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Figure 3.1 Illustration for Theorem 3.2.1. Actualized segments of the virtual obstacle are shown in solid black. S, start point; T , target point.
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segment is of length l, then the perimeter of the corresponding actual obstacle is equal to 2l; this takes into account the inside and outside walls of the segment and also the fact that the thickness of the wall is negligible (see Figure 3.1). This method of producing the resultant scene is justi ed by the fact that, under the accepted model, the behavior of MA is affected only by those obstacles that it touches along its way. Indeed, under algorithm X the very same path would have been produced in two different scenes: in the scene with the virtual obstacle and in the resultant scene. One can therefore argue that the areas of the virtual obstacle that MA has not touched along its way might have never existed, and that algorithm X produced its path not in the scene with the virtual obstacle but in the resultant scene. This means the performance of MA in the resultant scene can be judged against (3.1). This completes the design of the scene. Note that depending on the MA s behavior under algorithm X, zero, one, or more actualized obstacles can appear in the scene (Figure 3.1b). We now have to prove that the MA s path in the resultant scene satis es inequality (3.1). Since MA starts at a distance D = d(S, T ) from point T , it obviously cannot avoid the term D in (3.1). Hence we concentrate on the second term in (3.1). One can see by now that the main idea behind the described process of designing the resultant scene is to force MA to generate, for each actual obstacle, a segment of the path at least as long as the total length of that obstacle s boundary. Note that this characteristic of the path is independent of the algorithm X. The MA s path in the scene can be divided into two parts, P 1 and P 2; P 1 corresponds to the MA s traveling inside the corridor, and P 2 corresponds to its traveling outside the corridor. We use the same notation to indicate the length of the corresponding part. Both parts can become intermixed since, after having left the corridor, MA can temporarily return into it. Since part P 2 starts at the exit point of the corridor, then P2 L + C (3.2)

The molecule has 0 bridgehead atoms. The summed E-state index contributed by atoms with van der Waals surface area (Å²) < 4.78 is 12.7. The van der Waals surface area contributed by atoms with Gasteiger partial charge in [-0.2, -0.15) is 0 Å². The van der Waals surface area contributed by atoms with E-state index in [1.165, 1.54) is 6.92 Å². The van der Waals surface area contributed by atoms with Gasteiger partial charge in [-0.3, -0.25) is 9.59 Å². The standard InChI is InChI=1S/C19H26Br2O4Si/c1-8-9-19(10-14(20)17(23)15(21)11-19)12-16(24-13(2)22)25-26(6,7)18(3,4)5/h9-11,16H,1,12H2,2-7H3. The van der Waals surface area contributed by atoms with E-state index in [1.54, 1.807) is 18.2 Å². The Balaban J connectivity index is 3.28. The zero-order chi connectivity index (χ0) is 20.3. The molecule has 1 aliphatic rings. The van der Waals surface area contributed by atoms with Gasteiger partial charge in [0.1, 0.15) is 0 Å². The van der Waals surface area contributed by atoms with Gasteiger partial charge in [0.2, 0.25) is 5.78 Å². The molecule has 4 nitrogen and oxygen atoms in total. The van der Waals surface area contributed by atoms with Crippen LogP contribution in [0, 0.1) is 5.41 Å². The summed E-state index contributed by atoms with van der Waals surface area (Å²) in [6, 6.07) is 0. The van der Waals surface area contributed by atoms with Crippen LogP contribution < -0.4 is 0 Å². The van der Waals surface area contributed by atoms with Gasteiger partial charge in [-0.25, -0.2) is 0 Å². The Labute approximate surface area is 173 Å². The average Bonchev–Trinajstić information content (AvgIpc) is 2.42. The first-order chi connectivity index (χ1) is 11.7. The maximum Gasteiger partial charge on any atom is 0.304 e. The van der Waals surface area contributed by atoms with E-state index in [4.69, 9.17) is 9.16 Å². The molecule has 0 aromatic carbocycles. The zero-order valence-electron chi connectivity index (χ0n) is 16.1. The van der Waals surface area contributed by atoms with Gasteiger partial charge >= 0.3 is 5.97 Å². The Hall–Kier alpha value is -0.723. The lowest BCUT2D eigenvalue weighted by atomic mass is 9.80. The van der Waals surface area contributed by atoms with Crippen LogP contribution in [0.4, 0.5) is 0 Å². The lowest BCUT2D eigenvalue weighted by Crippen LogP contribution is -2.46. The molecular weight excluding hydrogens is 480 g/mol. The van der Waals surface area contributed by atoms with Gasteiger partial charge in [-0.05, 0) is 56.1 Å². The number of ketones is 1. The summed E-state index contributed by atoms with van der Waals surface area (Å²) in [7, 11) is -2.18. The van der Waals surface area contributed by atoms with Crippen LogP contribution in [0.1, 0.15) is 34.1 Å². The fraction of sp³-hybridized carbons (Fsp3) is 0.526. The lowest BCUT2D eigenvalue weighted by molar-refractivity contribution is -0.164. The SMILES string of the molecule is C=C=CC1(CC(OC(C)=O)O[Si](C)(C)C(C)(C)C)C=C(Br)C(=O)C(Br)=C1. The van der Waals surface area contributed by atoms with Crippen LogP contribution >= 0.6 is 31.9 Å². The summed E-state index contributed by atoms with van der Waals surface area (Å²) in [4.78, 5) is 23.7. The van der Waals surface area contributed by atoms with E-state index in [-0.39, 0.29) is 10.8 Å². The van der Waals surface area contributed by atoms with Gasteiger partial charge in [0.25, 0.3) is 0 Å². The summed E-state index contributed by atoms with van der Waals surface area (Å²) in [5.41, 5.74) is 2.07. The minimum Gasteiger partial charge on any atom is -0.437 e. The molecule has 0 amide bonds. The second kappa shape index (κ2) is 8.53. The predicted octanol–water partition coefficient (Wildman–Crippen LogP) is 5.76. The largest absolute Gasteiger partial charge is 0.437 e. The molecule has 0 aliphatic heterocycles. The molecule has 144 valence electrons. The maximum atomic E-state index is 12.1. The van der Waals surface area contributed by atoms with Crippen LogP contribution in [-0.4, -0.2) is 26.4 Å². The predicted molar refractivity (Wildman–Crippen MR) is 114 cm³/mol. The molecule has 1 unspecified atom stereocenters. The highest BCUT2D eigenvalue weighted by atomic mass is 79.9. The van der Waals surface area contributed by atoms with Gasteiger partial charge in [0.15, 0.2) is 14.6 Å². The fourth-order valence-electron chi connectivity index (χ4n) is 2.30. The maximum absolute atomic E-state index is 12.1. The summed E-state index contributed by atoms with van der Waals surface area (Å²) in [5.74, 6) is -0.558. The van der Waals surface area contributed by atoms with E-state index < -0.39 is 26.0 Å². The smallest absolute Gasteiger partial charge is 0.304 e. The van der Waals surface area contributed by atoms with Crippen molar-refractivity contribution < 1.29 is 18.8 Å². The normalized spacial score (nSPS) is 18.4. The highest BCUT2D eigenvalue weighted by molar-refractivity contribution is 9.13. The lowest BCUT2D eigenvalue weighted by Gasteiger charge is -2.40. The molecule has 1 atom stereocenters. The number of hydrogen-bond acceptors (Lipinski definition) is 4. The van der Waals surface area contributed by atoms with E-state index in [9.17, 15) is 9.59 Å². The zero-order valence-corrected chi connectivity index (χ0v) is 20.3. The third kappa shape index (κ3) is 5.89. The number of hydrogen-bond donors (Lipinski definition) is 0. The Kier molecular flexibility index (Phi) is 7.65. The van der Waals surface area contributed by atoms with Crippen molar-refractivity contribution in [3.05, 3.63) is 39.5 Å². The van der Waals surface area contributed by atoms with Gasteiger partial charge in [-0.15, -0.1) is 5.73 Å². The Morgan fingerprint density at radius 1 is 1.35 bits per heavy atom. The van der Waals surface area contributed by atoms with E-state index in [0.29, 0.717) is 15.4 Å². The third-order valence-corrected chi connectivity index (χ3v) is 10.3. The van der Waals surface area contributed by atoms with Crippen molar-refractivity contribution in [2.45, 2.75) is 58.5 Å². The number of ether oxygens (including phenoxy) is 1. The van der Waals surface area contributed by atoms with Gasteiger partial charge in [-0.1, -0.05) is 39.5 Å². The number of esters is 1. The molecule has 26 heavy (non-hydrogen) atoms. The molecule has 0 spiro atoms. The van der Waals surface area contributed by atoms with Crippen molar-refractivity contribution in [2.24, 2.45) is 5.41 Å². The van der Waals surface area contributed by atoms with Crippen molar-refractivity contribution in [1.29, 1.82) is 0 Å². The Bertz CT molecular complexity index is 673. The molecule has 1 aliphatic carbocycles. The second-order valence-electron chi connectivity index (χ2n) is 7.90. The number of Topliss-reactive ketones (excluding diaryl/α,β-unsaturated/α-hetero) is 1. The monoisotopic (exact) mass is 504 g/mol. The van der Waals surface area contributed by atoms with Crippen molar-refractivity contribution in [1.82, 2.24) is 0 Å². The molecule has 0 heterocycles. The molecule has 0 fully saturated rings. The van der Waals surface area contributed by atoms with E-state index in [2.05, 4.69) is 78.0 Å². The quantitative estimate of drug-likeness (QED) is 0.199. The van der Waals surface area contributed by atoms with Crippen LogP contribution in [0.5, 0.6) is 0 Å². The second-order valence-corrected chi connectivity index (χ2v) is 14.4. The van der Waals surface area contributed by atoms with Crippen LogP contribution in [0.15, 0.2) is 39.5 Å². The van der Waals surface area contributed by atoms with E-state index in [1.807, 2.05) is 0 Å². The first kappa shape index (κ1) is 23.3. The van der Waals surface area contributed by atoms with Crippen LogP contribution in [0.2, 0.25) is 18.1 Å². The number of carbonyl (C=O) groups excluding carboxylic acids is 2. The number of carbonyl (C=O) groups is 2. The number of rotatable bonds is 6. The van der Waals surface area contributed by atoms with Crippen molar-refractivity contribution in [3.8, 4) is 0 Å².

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where C = D 2 + W 2 is the hypotenuse AT of the triangle ATS (Figure 3.1a). As for part P 1 of the path inside the corridor, it will be, depending on the algorithm X, some curve. Observe that in order to defeat the bound that is, produce a path shorter than the bound (3.1) algorithm X has to decrease the path per obstacle ratio as much as possible. What is important for the proof is that, from the path per obstacle standpoint, every segment of P 1 that does not result in creating an equivalent segment of the actualized obstacle makes the path worse. All possible alternatives for P 1 can be clustered into three groups. We now consider these groups separately. 1. Part P 1 of the path never touches walls of the virtual obstacle (Figure 3.1a). As a result, no actual obstacles will be created in this case, i pi = 0. Then the resulting path is P > D, and so for an algorithm X that produces this kind of path the theorem holds. Moreover, at the nal evaluation, where
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